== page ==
This Week Around the World: Dec. 30–Jan. 6

Dec. 30–Jan. 4 Bangladesh: Almost 100 million Bangladeshis voted in the country’s parliamentary elections despite widespread voter suppression conducted during the campaign. Al Jazeera reported the previous ruling party—the Awami League—and its Prime Minister Sheikh Hasina remained in power as expected following the election, with some districts voting 99.9 percent in favor. Of the 289 contested seats, the Awami League won 288. As of Jan. 4, the UN has called for an independent investigation into the election due to reports of arbitrary arrests, disappearances, intimidation and other forms of voter suppression.

Dec. 31 Turkey: Three months after the initial disappearance of Saudi dissident journalist Jamal Khashoggi, a video leaked to Turkish media outlet A Haber via Al Jazeera showing men with a Saudi hit team carrying several large bags and suitcases from a black SUV into the residence of the Saudi consul general. With still no body following Khashoggi’s murder, the leaked video has caused further speculation that his body was dismembered and carried out in bags from the consulate, a theory which had arisen prior to the most recent video release.

Jan. 1 Germany: A man was arrested following an attempt to murder a multitude of people spanning two cities, leaving eight people wounded, most of whom originated from either Syria or Afghanistan. According to State Interior Minister Herbert Reul via Deutsche Welle, the man had “clear intention of killing foreigners” when he drove his car into pedestrians in the city of Bottrop, and expressed racist and xenophobic sentiments while in custody. Before being apprehended, he made an additional attempt at another group in the city of Ruhr. The wounded included a Syrian woman alongside her husband and two teenage daughters, an Afghan woman and her 4-year-old son, a 10-year-old Syrian and a Turkish German national.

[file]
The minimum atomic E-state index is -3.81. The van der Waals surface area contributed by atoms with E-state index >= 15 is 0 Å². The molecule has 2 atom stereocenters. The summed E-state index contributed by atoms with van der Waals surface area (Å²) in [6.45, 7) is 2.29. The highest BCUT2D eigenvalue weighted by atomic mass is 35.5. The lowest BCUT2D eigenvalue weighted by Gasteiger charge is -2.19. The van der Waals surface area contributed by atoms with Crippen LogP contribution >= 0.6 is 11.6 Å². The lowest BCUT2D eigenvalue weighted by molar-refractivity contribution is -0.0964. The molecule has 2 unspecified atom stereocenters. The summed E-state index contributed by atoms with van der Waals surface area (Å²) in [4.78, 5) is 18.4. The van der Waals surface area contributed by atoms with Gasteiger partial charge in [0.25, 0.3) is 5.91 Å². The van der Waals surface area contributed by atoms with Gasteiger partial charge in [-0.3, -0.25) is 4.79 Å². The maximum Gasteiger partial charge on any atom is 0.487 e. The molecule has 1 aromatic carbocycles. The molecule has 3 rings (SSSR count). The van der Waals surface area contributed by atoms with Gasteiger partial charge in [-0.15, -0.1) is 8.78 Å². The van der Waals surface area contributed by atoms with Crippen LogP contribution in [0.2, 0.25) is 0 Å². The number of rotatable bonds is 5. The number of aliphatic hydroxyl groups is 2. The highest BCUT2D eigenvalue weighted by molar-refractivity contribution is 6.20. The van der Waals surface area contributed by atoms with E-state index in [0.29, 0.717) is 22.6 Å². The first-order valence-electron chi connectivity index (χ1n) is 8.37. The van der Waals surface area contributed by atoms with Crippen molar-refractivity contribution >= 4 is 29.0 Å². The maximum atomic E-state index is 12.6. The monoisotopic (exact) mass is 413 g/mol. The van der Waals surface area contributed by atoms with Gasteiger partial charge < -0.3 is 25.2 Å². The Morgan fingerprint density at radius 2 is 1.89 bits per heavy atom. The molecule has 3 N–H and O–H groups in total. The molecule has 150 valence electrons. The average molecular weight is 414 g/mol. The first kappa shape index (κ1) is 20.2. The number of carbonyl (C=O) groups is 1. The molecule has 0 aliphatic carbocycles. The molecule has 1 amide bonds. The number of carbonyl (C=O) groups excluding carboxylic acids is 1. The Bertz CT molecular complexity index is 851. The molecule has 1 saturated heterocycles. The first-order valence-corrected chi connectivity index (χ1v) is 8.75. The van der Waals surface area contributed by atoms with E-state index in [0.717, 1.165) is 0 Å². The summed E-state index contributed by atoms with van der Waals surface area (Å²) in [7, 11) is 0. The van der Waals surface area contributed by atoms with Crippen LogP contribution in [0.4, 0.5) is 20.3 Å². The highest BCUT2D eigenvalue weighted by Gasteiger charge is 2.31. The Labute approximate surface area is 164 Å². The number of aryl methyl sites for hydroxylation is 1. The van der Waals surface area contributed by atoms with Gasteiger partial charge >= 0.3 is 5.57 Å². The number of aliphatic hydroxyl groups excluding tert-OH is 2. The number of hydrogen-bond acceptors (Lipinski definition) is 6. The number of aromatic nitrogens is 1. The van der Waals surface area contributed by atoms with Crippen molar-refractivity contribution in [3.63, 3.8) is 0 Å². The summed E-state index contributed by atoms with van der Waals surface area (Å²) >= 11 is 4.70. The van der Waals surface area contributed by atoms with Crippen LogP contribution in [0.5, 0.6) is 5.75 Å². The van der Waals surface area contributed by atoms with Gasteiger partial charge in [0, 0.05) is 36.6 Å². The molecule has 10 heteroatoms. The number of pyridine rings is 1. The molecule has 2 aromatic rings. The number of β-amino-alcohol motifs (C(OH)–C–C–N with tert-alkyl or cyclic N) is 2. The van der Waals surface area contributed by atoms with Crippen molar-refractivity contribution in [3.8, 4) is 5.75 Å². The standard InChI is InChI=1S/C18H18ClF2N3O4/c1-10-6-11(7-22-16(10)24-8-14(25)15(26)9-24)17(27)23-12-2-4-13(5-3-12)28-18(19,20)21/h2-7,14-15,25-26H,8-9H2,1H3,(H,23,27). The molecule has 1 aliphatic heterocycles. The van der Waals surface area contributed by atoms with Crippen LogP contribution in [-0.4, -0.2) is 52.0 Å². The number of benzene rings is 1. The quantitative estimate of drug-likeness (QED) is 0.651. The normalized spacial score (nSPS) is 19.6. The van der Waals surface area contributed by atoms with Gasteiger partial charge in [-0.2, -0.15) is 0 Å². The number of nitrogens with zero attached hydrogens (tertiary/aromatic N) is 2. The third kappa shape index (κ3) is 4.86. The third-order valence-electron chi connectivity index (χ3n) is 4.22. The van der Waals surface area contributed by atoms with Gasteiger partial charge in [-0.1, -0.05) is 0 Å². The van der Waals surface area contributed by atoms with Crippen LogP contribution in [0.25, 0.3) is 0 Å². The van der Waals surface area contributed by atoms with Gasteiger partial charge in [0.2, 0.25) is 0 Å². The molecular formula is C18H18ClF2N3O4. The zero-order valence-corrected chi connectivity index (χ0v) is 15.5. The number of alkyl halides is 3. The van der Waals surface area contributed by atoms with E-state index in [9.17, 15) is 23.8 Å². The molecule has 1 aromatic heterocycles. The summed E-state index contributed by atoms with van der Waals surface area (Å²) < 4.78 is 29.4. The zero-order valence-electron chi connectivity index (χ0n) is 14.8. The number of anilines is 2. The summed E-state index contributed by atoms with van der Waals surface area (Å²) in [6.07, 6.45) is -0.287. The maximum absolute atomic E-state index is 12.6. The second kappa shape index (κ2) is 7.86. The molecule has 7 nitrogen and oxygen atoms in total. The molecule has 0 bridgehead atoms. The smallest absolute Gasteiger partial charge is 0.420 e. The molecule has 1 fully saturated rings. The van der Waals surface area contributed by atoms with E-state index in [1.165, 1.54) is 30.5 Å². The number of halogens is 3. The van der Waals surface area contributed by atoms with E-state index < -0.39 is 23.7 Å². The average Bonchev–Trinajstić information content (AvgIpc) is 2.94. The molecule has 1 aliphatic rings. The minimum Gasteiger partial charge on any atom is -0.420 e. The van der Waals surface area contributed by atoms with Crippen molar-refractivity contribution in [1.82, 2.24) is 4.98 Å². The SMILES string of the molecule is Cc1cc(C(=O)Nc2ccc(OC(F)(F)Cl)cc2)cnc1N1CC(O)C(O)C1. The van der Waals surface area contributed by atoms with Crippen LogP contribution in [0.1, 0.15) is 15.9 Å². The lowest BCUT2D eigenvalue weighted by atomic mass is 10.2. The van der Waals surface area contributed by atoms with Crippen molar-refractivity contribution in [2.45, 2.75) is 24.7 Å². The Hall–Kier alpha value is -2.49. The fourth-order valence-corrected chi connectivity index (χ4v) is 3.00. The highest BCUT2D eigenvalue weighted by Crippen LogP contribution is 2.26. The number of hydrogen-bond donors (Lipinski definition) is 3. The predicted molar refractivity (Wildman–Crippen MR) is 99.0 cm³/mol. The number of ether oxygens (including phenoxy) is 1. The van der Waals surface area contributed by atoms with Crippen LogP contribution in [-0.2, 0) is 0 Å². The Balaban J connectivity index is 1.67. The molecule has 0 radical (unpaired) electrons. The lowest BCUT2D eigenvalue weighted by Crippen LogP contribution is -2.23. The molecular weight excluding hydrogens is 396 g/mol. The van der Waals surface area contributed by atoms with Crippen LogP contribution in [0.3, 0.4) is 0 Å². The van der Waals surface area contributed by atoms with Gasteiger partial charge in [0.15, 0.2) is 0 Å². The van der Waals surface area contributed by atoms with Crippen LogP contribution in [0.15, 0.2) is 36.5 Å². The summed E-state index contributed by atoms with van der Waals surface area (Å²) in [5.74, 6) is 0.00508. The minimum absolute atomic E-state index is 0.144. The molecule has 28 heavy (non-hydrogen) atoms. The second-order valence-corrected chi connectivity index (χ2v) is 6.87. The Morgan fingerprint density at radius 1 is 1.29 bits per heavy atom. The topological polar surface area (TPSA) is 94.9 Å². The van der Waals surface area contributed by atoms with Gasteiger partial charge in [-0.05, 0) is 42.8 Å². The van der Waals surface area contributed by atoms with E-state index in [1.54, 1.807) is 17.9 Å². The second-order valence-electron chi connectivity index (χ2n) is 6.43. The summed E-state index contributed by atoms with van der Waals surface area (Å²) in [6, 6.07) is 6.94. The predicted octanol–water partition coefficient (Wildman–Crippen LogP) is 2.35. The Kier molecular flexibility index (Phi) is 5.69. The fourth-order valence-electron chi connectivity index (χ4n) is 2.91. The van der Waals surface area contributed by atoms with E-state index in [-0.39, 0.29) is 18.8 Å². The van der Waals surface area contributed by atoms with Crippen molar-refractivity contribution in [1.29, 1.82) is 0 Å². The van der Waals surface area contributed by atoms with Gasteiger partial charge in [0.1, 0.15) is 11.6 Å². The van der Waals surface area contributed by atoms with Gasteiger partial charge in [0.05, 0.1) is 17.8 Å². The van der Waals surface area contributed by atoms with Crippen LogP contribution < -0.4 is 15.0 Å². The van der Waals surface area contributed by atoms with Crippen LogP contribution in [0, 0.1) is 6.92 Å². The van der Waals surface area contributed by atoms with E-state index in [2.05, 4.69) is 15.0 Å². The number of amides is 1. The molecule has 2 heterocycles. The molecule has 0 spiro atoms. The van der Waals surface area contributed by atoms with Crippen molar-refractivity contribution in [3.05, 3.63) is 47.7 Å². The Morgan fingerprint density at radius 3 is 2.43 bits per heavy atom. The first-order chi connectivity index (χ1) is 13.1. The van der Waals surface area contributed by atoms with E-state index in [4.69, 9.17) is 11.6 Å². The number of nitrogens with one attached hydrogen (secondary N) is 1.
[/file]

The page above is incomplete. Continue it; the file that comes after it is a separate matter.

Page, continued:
Jan. 1 Israel; United States: The U.S. and Israel’s 2017 decision to withdraw from the United Nations Educational, Science and Cultural Organization—more commonly known as UNESCO—went into effect, as reported by Al Jazeera and Deutsche Welle. UNESCO is an agency within the UN designed to, among other goals, protect and preserve the world’s natural and cultural heritage sites. The two governments under President Donald Trump and Prime Minister Benjamin Netanyahu criticized the organization of anti-Israel bias. However, the withdrawal will not have significant financial ramifications since both countries stopped payments in 2011.

Jan. 1 Somalia: Nicholas Haysom, special representative of the UN Secretary-General for Somalia, has been ordered to leave the country by the Somali government due to accusations of meddling in internal affairs, Reuters reported. The accusations come after Haysom sent a letter on Dec. 30 questioning involvement of Somali forces in the arrest of a former al Shabaab militant. In response, the foreign affairs ministry stated, “He openly breached the appropriate conduct of the UN office in Somalia” and therefore “is not required and cannot work in this country.”

Jan. 1 U.S.–Mexico Border: Early in the morning on Jan. 1, U.S. border patrol tear gassed migrants and asylum seekers along the border between San Diego, Calif. and Tijuana, Democracy Now! reports. Around 150 people attempted to cross over into the U.S., as reported by The New York Times, prompting Customs and Border Protection to use a combination of smoke, pepper spray and tear gas, with spokesman Andrew Meehan claiming safety on both sides of the wall to be a critical issue. At least 25 were detained following the exchange.